As a longtime composer of musicals, Jerry Herman had written his share of love songs for such legendary shows as “Hello, Dolly” and “Mame,” but none quite like he wrote for his 1983 show “La Cage aux Folles.” Written during the early years of the AIDS epidemic, the musical, based on the 1973 French farce play and the famous 1978 French-Italian film, sought to serve as an antidote to longtime gay stereotypes that were intensifying during the crisis. In retrospect, the work reveals that adapter Harvey Fierstein was heavy-handed in having every gay character in the show be patience, virtue and understanding personified, and every heterosexual be a Reagan homophobe on a witch hunt; even the son of the gay couple is seduced by the attitudes of his fiancée’s right-wing family, who are made into caricatures so stereotypical as to be right of Dick Cheney—the father of a lesbian daughter, by the way. Being a mainstream Broadway enterprise, the original staging was careful never to show the gay couple kissing or embracing, but times have changed, and with the debate over gay marriage raging across the country, director Stephen M. Genovese shrewdly realizes that the most effective way to stage this show now is to have the two couples—gay and straight—show the same amount of love and affection for each other to make the point that love is love, no matter what form it comes. And the leads, by the way, are all terrific: Michael Kinston and Kevin Bishop as Georges and Albin, and Patrick Tierney and Kristine Burdi as Jean-Michael and Anne, really both do seem as if each couple are truly smitten with one another. And then there’s the score, some of the best love songs ever written for a musical, though under-appreciated for obvious reasons. “The Best of Times” has such superb melancholy and retrospection and, like “Song of the Sand,” both are great love songs, regardless of sexual orientation. “I Am Who I Am” is a show-stopper both in its cross-dressing chorus incarnation and as a life-affirming anthem for Albin to remind his lover and the son he helped raised who is suddenly ashamed of him what it means to be true to one’s self; Bishop’s performance is a real tear-jerker. But when the show goes for fun, it doesn’t skimp on gaudy spectacle or comedy. (Dennis Polkow)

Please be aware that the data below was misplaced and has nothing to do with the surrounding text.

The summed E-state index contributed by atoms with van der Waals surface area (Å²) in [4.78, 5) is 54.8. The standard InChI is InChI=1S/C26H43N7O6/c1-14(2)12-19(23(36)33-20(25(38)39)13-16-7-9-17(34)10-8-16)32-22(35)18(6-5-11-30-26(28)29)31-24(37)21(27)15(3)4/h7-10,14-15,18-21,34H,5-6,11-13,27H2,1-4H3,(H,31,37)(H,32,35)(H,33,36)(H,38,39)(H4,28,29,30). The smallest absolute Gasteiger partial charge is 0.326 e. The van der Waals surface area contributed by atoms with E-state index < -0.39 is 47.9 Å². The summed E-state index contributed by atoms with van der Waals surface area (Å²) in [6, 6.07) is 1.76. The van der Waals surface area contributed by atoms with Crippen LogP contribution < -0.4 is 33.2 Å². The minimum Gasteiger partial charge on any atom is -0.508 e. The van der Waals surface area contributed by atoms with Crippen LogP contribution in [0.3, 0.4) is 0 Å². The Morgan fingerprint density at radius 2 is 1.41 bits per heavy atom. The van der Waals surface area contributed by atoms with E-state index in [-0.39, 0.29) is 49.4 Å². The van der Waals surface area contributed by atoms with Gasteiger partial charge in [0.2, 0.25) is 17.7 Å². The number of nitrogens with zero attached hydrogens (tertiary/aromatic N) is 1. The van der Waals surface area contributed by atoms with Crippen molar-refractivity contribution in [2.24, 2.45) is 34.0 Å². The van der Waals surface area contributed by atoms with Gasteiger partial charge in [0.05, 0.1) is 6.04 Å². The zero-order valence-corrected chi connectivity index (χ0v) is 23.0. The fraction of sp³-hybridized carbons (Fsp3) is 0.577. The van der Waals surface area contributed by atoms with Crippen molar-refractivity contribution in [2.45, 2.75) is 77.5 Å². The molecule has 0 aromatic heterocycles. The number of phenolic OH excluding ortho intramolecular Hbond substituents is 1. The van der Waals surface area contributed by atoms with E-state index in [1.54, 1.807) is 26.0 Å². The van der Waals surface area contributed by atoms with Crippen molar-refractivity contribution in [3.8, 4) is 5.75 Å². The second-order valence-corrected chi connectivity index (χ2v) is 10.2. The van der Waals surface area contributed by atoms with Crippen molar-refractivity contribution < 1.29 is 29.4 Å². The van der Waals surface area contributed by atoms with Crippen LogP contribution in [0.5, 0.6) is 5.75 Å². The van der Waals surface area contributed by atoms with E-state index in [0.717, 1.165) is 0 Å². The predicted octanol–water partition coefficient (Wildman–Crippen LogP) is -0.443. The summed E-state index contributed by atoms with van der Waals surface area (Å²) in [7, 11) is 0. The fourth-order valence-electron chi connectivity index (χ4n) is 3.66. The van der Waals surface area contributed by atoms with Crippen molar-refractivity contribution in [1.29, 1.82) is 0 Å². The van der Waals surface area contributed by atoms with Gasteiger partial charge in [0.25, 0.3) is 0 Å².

Through July 11 at the Theatre Building Chicago, 1225 W. Belmont, (773)327-5252. $22-$27.